You may have read that Warren Buffett (through Berkshire Hathaway) is acquiring the Duracell battery line of business from Procter & Gamble in a deal worth approximately $4.7 billion. The transaction will be stock-for-stock, although P&G is stuffing approximately $1.7 billion of cash into Duracell before Berkshire takes over. Berkshire will exchange all its P&G stock in the deal. Even better, there should be minimal or no income tax, either to P&G or to Berkshire Hathaway.
Do you wonder how?
The tax technique being used is called a “cash rich split off.” Believe it or not, it is fairly well-trod ground, which may seem amazing given the dollars at play.
Let’s talk about it.
To start off, there is virtually no way for a corporation to distribute money to an individual shareholder and yet keep it from being taxable. This deal is between corporations, not individuals, albeit the corporations contain cash. Lots of cash.
How is Buffett going to get the money out?
- Buffet has no intention of “getting the money out.” The money will stay inside a corporation. Of course, it helps to be as wealthy as Warren Buffett, as he truly does not need the money.
- What Buffett will do is use the money to operate and fund ongoing corporate activities. This likely means eventually buying another business.
Therefore we can restrict ourselves to corporate taxation when reviewing the tax consequences to P&G and Berkshire Hathaway.
How would P&G have a tax consequence?
P&G is distributing assets (the Duracell division) to a shareholder (Berkshire owns 1.9% of P&G stock). Duracell is worth a lot of money, much more money than P&G has invested in it. Another way of saying this is that Duracell has “appreciated,” the same way you would buy a stock and watch it go up (“appreciate”) in value.
And there is the trip wire. Since the repeal of General Utilities in 1986, a corporation recognizes gain when it distributes appreciated assets to a shareholder. P&G would have tax on its appreciation when it distributes Duracell. There are extremely few ways left to avoid this result.
But one way remaining is a corporate reorganization.
And the reorganization that P&G is using is a “split-off.” The idea is that a corporation distributes assets to a shareholder, who in turn returns corporate stock owned by that shareholder. After the deed, the shareholder owns no more stock in the corporation, hence the “split.” You go your way and I go mine.
Berkshire owns 1.9% of P&G. P&G is distributing Duracell, and Berkshire will in turn return all its stock in P&G. P&G has one less shareholder, and Berkshire walks away with Duracell under its arm.
When structured this way, P&G has no taxable gain on the transaction, although it transferred an appreciated asset – Duracell. The reason is that the Code sections addressing the corporate reorganization (Sections 368 and 355) trump the Code section (Section 311) that would otherwise force P&G to recognize gain.
P&G gets to buy back its stock (via the split-off) and divest itself of an asset/line of business that does not interest it anymore - without paying any tax.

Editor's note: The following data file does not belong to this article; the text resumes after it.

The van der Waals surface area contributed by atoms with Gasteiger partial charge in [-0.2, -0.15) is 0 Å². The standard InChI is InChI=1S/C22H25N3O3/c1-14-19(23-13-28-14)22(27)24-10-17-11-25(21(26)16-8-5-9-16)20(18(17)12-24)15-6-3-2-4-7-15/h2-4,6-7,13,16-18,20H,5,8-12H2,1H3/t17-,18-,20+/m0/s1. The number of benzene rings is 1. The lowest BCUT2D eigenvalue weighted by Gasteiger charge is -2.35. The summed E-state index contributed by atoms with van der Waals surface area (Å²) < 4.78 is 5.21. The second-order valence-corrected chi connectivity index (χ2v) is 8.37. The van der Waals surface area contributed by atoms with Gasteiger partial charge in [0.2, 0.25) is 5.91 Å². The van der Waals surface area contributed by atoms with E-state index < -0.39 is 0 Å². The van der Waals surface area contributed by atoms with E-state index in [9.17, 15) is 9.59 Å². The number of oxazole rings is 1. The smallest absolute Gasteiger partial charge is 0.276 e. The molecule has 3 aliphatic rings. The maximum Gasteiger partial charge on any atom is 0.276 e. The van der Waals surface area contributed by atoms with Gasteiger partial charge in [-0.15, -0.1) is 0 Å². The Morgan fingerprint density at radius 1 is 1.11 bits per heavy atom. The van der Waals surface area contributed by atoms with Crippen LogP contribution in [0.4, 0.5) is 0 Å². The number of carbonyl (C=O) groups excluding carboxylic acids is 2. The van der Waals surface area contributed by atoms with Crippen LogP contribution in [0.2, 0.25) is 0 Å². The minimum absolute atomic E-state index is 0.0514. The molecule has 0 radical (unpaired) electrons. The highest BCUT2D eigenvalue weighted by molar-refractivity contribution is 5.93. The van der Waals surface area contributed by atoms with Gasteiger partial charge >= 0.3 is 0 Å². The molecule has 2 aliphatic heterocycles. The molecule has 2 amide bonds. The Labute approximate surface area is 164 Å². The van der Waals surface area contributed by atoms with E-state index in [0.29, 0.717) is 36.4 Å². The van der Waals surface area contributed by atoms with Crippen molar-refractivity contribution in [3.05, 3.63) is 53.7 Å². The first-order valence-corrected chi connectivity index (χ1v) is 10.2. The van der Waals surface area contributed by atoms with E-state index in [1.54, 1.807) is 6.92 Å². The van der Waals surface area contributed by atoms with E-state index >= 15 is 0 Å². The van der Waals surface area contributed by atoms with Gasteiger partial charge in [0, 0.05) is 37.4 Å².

What about Berkshire Hathaway?
The tax Code generally wants the shareholder to pay tax when it receives a redemption distribution from a corporation (Code section 302). The shareholder will have gain to the extent that the distribution received exceeds his/her “basis” in the stock.
Berkshire receives Duracell, estimated to have a value of approximately $4.7 billion. Berkshire’s tax basis in P&G stock is approximately $336 million. Now, $336 million is a big number, but $4.7 billion is much bigger. Can you imagine what the tax would be on that gain?
Which Berkshire has no intention of paying.
As long as the spin-off meets the necessary tax requirements, IRC Section 355 will override Section 302, shielding Berkshire from recognizing any gain.
Berkshire gets a successful business stuffed with cash – without paying any tax.
Buffett likes this type of deals. I believe he has made three of them over the last two or so years. I cannot blame him. I would too. Except I would take the cash. I would pay that tax with a smile.
There are limits to a cash-rich split off, by the way.
There can be only so much cash stuffed into a corporation and still get the tax magic to happen. How much? The cash and securities cannot equal or exceed two-thirds of the value of the company being distributed. In a $4.7 billion deal, that means a threshold of $3.1 billion. P&G and Berkshire are well within that limit.
As happens with so much of tax law, somebody somewhere pushed the envelope too far, and Congress pushed back. That somebody is a well-known mutual fund company from Denver. You may even own some of their funds in your 401(k). They brought us IRC Section 355(g), also known as the two-thirds rule. We will talk about them in another article.
About the author
Steven D. Hamilton is a career CPA, with extensive experience involving all aspects of tax practice, including sophisticated income tax planning and handling of tax controversy matters for closely-held businesses and high-income individuals.